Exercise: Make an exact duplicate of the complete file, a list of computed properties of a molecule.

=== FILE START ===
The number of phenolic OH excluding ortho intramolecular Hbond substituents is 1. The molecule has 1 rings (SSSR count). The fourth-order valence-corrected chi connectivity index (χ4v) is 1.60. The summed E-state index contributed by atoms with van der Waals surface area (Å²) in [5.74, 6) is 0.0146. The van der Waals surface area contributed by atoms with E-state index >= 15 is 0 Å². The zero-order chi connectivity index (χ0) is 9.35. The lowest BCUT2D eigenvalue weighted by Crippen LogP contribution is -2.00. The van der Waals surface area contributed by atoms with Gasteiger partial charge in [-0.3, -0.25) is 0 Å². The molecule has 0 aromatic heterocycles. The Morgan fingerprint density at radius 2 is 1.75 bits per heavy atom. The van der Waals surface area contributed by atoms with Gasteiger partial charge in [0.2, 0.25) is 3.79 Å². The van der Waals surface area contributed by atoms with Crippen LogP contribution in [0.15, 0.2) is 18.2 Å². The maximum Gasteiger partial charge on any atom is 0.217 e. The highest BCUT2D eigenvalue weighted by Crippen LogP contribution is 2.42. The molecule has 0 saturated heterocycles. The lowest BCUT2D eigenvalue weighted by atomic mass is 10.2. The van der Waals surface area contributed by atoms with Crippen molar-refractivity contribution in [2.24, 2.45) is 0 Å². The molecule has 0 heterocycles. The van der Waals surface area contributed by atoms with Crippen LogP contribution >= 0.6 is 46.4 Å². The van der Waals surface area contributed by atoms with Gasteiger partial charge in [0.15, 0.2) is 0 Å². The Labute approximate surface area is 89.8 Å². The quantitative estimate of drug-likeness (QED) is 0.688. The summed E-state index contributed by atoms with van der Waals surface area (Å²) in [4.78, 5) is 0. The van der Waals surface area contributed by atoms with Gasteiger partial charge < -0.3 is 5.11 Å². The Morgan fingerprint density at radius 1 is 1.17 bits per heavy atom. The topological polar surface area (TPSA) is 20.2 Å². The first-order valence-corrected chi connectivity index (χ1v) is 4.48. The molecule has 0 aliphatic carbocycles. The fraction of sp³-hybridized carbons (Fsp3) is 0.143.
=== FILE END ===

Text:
The number of phenolic OH excluding ortho intramolecular Hbond substituents is 1. The molecule has 1 rings (SSSR count). The fourth-order valence-corrected chi connectivity index (χ4v) is 1.60. The summed E-state index contributed by atoms with van der Waals surface area (Å²) in [5.74, 6) is 0.0146. The van der Waals surface area contributed by atoms with E-state index >= 15 is 0 Å². The zero-order chi connectivity index (χ0) is 9.35. The lowest BCUT2D eigenvalue weighted by Crippen LogP contribution is -2.00. The van der Waals surface area contributed by atoms with Gasteiger partial charge in [-0.3, -0.25) is 0 Å². The molecule has 0 aromatic heterocycles. The Morgan fingerprint density at radius 2 is 1.75 bits per heavy atom. The van der Waals surface area contributed by atoms with Gasteiger partial charge in [0.2, 0.25) is 3.79 Å². The van der Waals surface area contributed by atoms with Crippen LogP contribution in [0.15, 0.2) is 18.2 Å². The maximum Gasteiger partial charge on any atom is 0.217 e. The highest BCUT2D eigenvalue weighted by Crippen LogP contribution is 2.42. The molecule has 0 saturated heterocycles. The lowest BCUT2D eigenvalue weighted by atomic mass is 10.2. The van der Waals surface area contributed by atoms with Crippen molar-refractivity contribution in [2.24, 2.45) is 0 Å². The molecule has 0 heterocycles. The van der Waals surface area contributed by atoms with Crippen LogP contribution >= 0.6 is 46.4 Å². The van der Waals surface area contributed by atoms with Gasteiger partial charge in [0.15, 0.2) is 0 Å². The Labute approximate surface area is 89.8 Å². The quantitative estimate of drug-likeness (QED) is 0.688. The summed E-state index contributed by atoms with van der Waals surface area (Å²) in [4.78, 5) is 0. The van der Waals surface area contributed by atoms with Gasteiger partial charge < -0.3 is 5.11 Å². The Morgan fingerprint density at radius 1 is 1.17 bits per heavy atom. The topological polar surface area (TPSA) is 20.2 Å². The first-order valence-corrected chi connectivity index (χ1v) is 4.48. The molecule has 0 aliphatic carbocycles. The fraction of sp³-hybridized carbons (Fsp3) is 0.143.